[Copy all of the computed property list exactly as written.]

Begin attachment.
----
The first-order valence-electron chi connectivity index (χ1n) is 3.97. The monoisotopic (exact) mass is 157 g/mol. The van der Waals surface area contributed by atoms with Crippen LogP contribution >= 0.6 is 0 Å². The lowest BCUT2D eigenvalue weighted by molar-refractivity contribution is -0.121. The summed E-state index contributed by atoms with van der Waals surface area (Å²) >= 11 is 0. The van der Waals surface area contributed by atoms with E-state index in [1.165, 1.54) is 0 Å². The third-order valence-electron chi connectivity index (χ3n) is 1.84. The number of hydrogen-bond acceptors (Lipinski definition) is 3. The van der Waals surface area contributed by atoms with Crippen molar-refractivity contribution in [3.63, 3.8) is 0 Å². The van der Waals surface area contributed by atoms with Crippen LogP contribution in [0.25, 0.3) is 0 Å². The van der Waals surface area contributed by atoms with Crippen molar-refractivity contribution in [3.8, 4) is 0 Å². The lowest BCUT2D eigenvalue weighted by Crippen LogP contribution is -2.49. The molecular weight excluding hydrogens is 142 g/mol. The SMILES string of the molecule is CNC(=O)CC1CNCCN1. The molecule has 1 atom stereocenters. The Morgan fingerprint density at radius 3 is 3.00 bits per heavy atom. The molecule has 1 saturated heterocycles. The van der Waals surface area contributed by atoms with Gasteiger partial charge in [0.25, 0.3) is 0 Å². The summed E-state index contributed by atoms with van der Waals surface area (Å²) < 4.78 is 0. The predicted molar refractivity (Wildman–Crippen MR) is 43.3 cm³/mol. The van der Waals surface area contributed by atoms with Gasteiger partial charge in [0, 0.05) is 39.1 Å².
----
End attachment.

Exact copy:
The first-order valence-electron chi connectivity index (χ1n) is 3.97. The monoisotopic (exact) mass is 157 g/mol. The van der Waals surface area contributed by atoms with Crippen LogP contribution >= 0.6 is 0 Å². The lowest BCUT2D eigenvalue weighted by molar-refractivity contribution is -0.121. The summed E-state index contributed by atoms with van der Waals surface area (Å²) >= 11 is 0. The van der Waals surface area contributed by atoms with E-state index in [1.165, 1.54) is 0 Å². The third-order valence-electron chi connectivity index (χ3n) is 1.84. The number of hydrogen-bond acceptors (Lipinski definition) is 3. The van der Waals surface area contributed by atoms with Crippen molar-refractivity contribution in [3.63, 3.8) is 0 Å². The van der Waals surface area contributed by atoms with Crippen LogP contribution in [0.25, 0.3) is 0 Å². The van der Waals surface area contributed by atoms with Crippen molar-refractivity contribution in [3.8, 4) is 0 Å². The lowest BCUT2D eigenvalue weighted by Crippen LogP contribution is -2.49. The molecular weight excluding hydrogens is 142 g/mol. The SMILES string of the molecule is CNC(=O)CC1CNCCN1. The molecule has 1 atom stereocenters. The Morgan fingerprint density at radius 3 is 3.00 bits per heavy atom. The molecule has 1 saturated heterocycles. The van der Waals surface area contributed by atoms with Gasteiger partial charge in [0.25, 0.3) is 0 Å². The summed E-state index contributed by atoms with van der Waals surface area (Å²) < 4.78 is 0. The predicted molar refractivity (Wildman–Crippen MR) is 43.3 cm³/mol. The van der Waals surface area contributed by atoms with Gasteiger partial charge in [0, 0.05) is 39.1 Å².